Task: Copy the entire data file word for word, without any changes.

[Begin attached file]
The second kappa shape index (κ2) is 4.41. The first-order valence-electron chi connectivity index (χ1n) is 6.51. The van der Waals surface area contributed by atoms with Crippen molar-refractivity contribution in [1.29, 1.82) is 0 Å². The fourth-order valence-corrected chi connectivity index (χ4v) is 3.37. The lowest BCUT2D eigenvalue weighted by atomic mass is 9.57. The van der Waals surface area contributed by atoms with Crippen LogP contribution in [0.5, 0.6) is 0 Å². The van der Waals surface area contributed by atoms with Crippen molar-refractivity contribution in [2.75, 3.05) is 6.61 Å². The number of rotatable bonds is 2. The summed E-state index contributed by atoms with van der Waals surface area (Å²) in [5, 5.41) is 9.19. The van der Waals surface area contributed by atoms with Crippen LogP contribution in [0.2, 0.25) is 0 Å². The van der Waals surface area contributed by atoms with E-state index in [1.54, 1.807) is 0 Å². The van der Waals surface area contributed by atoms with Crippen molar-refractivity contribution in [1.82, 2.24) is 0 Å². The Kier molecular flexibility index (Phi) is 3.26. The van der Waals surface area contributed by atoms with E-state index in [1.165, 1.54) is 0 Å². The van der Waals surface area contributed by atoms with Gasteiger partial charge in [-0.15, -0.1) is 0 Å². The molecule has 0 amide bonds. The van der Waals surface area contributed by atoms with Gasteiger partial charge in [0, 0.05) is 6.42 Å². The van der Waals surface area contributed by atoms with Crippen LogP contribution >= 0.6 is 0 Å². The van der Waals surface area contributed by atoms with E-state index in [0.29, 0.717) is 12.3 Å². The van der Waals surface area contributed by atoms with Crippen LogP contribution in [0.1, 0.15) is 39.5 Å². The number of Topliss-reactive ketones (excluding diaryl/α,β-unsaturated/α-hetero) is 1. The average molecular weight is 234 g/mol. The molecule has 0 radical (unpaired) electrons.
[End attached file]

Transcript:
The second kappa shape index (κ2) is 4.41. The first-order valence-electron chi connectivity index (χ1n) is 6.51. The van der Waals surface area contributed by atoms with Crippen molar-refractivity contribution in [1.29, 1.82) is 0 Å². The fourth-order valence-corrected chi connectivity index (χ4v) is 3.37. The lowest BCUT2D eigenvalue weighted by atomic mass is 9.57. The van der Waals surface area contributed by atoms with Crippen LogP contribution in [0.5, 0.6) is 0 Å². The van der Waals surface area contributed by atoms with Crippen molar-refractivity contribution in [2.75, 3.05) is 6.61 Å². The number of rotatable bonds is 2. The summed E-state index contributed by atoms with van der Waals surface area (Å²) in [5, 5.41) is 9.19. The van der Waals surface area contributed by atoms with Crippen LogP contribution in [0.2, 0.25) is 0 Å². The van der Waals surface area contributed by atoms with E-state index in [1.54, 1.807) is 0 Å². The van der Waals surface area contributed by atoms with Crippen molar-refractivity contribution in [1.82, 2.24) is 0 Å². The Kier molecular flexibility index (Phi) is 3.26. The van der Waals surface area contributed by atoms with E-state index in [1.165, 1.54) is 0 Å². The van der Waals surface area contributed by atoms with Gasteiger partial charge in [-0.15, -0.1) is 0 Å². The molecule has 0 amide bonds. The van der Waals surface area contributed by atoms with Gasteiger partial charge in [0, 0.05) is 6.42 Å². The van der Waals surface area contributed by atoms with Crippen LogP contribution >= 0.6 is 0 Å². The van der Waals surface area contributed by atoms with E-state index in [0.29, 0.717) is 12.3 Å². The van der Waals surface area contributed by atoms with Crippen LogP contribution in [0.1, 0.15) is 39.5 Å². The number of Topliss-reactive ketones (excluding diaryl/α,β-unsaturated/α-hetero) is 1. The average molecular weight is 234 g/mol. The molecule has 0 radical (unpaired) electrons.